Lionsgate just filed a 14D-9 with the SEC, repealing that in response to a request from Carl Icahn, it's holding talks with the takeover titan.
This is just the latest in the ongoing battle between the movie studio and Carl Icahn, who's attempting to take the company over for $7 a share. After facing a major setback last week Icahn isn't giving up without a fight.
Icahn's offer for the company expires on May 21, so it makes sense that he'd take this week to try to hammer out some sort of deal.
Icahn is unlikely to draw adequate shareholder support —last week 56 percent of shareholders voted for Lionsgate's poison pill option, even though the Canadian government is prohibiting Lionsgate from using that poison pill.
If Icahn's bid, as expected, doesn't draw sufficient support by Friday, Icahn could wage a proxy fight, which would be expensive for both sides.
The language in Lionsgate's filing isn't particularly optimistic of anything coming from these talks.
It reads: The Icahn Group has recently communicated to Lionsgate certain of its views with respect to its relationship with the Company. As previously disclosed, Lionsgate has had discussions with the Icahn Group at various times since October 2008.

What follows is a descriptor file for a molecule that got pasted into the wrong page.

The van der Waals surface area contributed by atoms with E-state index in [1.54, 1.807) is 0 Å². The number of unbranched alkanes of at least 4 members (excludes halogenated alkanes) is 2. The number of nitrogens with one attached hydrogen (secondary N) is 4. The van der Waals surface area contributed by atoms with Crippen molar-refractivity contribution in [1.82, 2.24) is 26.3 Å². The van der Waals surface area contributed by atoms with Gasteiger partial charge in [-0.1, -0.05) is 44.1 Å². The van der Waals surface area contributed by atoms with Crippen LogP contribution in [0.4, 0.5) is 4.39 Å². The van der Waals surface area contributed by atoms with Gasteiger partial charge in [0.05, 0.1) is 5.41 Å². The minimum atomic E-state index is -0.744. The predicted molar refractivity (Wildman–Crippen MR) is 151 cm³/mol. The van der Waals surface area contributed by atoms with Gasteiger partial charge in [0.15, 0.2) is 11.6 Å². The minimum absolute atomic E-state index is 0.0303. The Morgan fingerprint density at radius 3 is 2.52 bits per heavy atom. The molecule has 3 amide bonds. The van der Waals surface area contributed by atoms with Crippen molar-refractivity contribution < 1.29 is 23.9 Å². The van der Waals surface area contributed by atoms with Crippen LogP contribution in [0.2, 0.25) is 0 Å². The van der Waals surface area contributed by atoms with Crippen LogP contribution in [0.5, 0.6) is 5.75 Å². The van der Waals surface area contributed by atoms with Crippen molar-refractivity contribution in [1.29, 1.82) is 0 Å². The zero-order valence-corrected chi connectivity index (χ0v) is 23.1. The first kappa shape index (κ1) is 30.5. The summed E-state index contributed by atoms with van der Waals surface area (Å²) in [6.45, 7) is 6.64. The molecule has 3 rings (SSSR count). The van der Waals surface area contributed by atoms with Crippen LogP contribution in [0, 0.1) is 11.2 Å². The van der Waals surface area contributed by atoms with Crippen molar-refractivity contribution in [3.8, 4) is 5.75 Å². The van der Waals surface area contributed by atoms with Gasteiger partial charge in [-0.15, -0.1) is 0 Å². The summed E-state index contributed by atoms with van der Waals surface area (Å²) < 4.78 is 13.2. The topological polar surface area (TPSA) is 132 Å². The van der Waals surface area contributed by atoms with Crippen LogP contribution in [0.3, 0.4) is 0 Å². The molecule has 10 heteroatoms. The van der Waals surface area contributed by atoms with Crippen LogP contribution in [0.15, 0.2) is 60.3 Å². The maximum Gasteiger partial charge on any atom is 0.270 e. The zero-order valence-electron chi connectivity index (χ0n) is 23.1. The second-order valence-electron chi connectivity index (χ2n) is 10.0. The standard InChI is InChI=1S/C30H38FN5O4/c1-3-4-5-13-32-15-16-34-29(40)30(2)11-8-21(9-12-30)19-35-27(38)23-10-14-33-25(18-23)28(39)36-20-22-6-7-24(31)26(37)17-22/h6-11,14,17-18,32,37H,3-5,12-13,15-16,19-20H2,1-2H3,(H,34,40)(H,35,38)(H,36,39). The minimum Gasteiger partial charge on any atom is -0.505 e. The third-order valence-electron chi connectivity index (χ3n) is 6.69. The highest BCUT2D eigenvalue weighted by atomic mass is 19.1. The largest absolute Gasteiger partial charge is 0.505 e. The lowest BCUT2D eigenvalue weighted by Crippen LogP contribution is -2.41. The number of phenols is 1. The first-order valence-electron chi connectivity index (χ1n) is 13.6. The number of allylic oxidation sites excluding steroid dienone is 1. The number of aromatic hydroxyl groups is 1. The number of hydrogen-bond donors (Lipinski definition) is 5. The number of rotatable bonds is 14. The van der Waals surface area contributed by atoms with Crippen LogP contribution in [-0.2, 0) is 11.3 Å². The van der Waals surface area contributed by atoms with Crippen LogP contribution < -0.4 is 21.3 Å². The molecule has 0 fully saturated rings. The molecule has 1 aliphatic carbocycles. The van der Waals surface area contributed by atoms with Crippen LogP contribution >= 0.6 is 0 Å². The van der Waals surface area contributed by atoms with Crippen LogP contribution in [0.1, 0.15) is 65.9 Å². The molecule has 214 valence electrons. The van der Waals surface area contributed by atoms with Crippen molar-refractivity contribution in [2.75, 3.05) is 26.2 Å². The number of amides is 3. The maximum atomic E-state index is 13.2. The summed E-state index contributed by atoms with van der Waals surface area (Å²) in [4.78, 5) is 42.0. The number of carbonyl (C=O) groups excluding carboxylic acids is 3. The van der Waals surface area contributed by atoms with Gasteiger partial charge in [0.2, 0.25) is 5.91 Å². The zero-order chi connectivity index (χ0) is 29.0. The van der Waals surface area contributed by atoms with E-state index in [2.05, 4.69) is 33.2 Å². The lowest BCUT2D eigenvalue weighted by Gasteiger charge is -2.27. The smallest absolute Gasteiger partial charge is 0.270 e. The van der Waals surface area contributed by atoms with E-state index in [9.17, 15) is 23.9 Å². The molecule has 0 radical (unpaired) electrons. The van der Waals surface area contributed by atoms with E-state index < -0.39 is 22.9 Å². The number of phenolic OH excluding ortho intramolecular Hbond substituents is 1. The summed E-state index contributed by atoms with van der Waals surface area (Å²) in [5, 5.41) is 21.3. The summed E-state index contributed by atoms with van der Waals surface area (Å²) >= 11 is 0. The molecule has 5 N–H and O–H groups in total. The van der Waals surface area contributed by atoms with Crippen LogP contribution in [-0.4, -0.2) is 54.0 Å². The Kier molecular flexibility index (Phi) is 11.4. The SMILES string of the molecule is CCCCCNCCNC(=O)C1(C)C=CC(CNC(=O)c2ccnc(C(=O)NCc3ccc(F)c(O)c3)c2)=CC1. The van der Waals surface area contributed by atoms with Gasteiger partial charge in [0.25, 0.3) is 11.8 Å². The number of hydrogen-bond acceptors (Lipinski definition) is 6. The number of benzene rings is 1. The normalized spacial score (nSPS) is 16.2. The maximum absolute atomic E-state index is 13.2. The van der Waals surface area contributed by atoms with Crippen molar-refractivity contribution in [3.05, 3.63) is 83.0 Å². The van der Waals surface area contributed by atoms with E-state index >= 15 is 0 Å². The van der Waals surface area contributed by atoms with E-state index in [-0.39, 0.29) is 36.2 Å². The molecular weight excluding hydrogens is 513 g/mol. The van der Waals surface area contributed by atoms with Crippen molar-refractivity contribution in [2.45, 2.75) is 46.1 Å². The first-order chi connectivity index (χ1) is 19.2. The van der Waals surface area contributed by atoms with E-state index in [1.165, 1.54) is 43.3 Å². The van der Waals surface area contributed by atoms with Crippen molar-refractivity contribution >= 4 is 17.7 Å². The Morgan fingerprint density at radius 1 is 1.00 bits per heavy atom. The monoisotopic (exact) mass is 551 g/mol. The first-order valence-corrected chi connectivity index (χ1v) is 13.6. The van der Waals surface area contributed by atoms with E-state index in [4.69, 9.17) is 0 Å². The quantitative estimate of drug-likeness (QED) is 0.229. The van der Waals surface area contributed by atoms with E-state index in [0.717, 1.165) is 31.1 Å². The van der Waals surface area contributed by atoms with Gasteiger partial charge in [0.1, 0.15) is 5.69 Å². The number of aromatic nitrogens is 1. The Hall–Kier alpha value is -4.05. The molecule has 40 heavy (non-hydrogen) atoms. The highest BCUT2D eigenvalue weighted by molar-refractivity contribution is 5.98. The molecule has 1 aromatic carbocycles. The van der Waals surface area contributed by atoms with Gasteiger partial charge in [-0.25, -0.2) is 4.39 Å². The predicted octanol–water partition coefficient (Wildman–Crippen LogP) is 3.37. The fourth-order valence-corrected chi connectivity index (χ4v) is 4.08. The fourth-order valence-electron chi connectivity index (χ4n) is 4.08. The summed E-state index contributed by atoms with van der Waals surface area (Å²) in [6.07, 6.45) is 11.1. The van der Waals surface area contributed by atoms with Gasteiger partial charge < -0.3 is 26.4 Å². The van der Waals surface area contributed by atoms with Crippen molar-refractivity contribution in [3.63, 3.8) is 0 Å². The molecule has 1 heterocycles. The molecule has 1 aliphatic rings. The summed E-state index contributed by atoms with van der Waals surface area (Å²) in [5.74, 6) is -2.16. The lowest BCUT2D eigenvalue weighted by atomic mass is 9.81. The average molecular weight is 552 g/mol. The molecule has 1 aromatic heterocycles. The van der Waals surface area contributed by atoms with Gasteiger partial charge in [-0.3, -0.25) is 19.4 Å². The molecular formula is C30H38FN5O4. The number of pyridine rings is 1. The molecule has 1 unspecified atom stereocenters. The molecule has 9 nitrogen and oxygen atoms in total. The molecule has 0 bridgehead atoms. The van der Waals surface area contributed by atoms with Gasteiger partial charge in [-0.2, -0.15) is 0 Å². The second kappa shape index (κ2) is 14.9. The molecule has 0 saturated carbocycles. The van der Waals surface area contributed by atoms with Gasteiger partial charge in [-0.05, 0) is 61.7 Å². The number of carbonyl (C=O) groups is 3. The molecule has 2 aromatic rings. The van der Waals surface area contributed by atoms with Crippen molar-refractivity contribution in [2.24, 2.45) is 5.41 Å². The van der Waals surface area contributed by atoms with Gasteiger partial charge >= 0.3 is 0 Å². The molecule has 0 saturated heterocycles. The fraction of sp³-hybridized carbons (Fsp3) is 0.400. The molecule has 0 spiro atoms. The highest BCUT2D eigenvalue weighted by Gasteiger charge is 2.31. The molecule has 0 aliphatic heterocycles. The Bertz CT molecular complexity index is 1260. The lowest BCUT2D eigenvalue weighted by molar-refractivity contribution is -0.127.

To date, those discussions have not resulted in an agreement between Lionsgate and the Icahn Group, and there can be no assurance that any negotiations will ensue or result in an alternative to the Offer.
However, consistent with the Board's duty to explore all alternatives that could reasonably be expected to be in the best interests of Lionsgate, its shareholders and other stakeholders, the Board believes that it would now be appropriate to respond to the Icahn Group’s recent communications to determine whether there may be a basis on which to engage in negotiations and will do so today.
In the same filing Lionsgate revealed that it created a $16 million trust for potential severance payments to Lionsgate senior management should a change in control of the company result in their being ousted. Icahn may not have enough shareholder support to make this happen, but Lionsgate isn't taking any chances.
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